What happened to your nose, Mr Sphinx?
Our tour guide explains that Napoleon shot off the nose of the Sphinx during the French campaign in Egypt (1798-1801). I had heard this before and was not surprised. The nose was in the Louvre in Paris, so the story made sense.
However, like many good stories, it was not true. There are numerous drawings of the Sphinx from hundreds of years before Napoleon showed up that have the nose missing. And this lead us on an internet chase as to what had happened to the nose.
One of the more interesting twists lead to a website dedicated to Napoleon stories:
A poll conducted on the Internet found that fully 21% of respondents believed Napoleon was responsible for the Sphinx’s missing nose. One of the most recent examples of the persistence of this falsehood was Louis Farrakhan’s “Million Man March” speech where he said: “White supremacy caused Napoleon to blow the nose off the Sphinx because it reminded you [sic] too much of the Black man’s majesty.” And the perpetuation of this myth in “Afrocentric” circles was even the subject of a segment of the U.S. television investigative journalism program “60 Minutes.”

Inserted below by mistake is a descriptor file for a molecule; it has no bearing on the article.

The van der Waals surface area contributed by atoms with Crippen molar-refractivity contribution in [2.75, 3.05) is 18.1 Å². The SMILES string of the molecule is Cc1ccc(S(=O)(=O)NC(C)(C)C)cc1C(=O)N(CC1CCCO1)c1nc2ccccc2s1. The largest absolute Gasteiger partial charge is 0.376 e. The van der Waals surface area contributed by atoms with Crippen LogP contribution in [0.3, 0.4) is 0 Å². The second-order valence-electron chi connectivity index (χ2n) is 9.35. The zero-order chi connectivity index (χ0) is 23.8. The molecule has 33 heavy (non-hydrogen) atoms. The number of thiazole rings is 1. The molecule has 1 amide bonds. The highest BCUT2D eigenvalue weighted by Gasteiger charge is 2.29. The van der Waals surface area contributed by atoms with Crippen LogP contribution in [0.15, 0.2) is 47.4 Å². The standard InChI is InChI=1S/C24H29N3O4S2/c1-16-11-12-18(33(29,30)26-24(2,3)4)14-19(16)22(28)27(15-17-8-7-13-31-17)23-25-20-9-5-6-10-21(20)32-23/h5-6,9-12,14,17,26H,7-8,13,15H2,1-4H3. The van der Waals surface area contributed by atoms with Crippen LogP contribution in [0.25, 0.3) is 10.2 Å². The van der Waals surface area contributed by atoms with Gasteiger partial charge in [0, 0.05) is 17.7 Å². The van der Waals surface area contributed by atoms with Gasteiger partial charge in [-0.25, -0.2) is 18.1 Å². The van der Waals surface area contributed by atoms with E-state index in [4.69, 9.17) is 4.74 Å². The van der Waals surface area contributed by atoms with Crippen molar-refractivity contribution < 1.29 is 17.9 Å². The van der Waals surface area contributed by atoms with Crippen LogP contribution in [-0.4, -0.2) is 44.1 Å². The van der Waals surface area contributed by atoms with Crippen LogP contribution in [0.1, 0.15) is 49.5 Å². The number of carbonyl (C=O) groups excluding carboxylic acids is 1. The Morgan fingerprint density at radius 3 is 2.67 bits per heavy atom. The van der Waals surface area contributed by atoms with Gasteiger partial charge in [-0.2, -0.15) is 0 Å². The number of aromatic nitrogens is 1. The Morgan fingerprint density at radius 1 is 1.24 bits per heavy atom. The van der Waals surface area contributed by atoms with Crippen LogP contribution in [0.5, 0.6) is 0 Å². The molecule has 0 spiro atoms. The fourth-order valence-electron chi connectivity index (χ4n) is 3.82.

Wikipedia attributes the loss of the nose to a 14th century Sufi Muslim, who upon finding the peasants making offerings to the Sphinx in the hope of increasing their harvest, was so outraged that he destroyed the nose, and was hung for vandalism. But then goes on to say a citation is needed.